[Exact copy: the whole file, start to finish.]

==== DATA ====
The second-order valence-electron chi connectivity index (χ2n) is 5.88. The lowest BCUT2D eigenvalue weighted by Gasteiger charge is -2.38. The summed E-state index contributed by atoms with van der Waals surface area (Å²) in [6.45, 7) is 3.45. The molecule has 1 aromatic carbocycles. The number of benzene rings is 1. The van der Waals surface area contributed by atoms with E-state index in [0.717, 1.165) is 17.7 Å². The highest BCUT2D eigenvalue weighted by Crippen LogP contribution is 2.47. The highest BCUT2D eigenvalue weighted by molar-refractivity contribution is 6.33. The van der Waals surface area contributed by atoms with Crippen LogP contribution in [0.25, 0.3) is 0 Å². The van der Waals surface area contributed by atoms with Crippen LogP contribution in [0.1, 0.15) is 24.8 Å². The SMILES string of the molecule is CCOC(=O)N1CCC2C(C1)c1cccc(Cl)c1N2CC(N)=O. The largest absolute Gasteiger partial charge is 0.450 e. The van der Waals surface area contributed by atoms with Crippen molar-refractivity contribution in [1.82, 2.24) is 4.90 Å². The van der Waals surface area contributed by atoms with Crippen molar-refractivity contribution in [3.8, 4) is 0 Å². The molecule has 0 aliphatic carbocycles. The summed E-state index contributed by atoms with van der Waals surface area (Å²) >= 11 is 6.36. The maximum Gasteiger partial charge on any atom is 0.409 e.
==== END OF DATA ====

The second-order valence-electron chi connectivity index (χ2n) is 5.88. The lowest BCUT2D eigenvalue weighted by Gasteiger charge is -2.38. The summed E-state index contributed by atoms with van der Waals surface area (Å²) in [6.45, 7) is 3.45. The molecule has 1 aromatic carbocycles. The number of benzene rings is 1. The van der Waals surface area contributed by atoms with E-state index in [0.717, 1.165) is 17.7 Å². The highest BCUT2D eigenvalue weighted by Crippen LogP contribution is 2.47. The highest BCUT2D eigenvalue weighted by molar-refractivity contribution is 6.33. The van der Waals surface area contributed by atoms with Crippen LogP contribution in [0.25, 0.3) is 0 Å². The van der Waals surface area contributed by atoms with Crippen LogP contribution in [0.1, 0.15) is 24.8 Å². The SMILES string of the molecule is CCOC(=O)N1CCC2C(C1)c1cccc(Cl)c1N2CC(N)=O. The largest absolute Gasteiger partial charge is 0.450 e. The van der Waals surface area contributed by atoms with Crippen molar-refractivity contribution in [1.82, 2.24) is 4.90 Å². The van der Waals surface area contributed by atoms with Crippen molar-refractivity contribution in [3.8, 4) is 0 Å². The molecule has 0 aliphatic carbocycles. The summed E-state index contributed by atoms with van der Waals surface area (Å²) >= 11 is 6.36. The maximum Gasteiger partial charge on any atom is 0.409 e.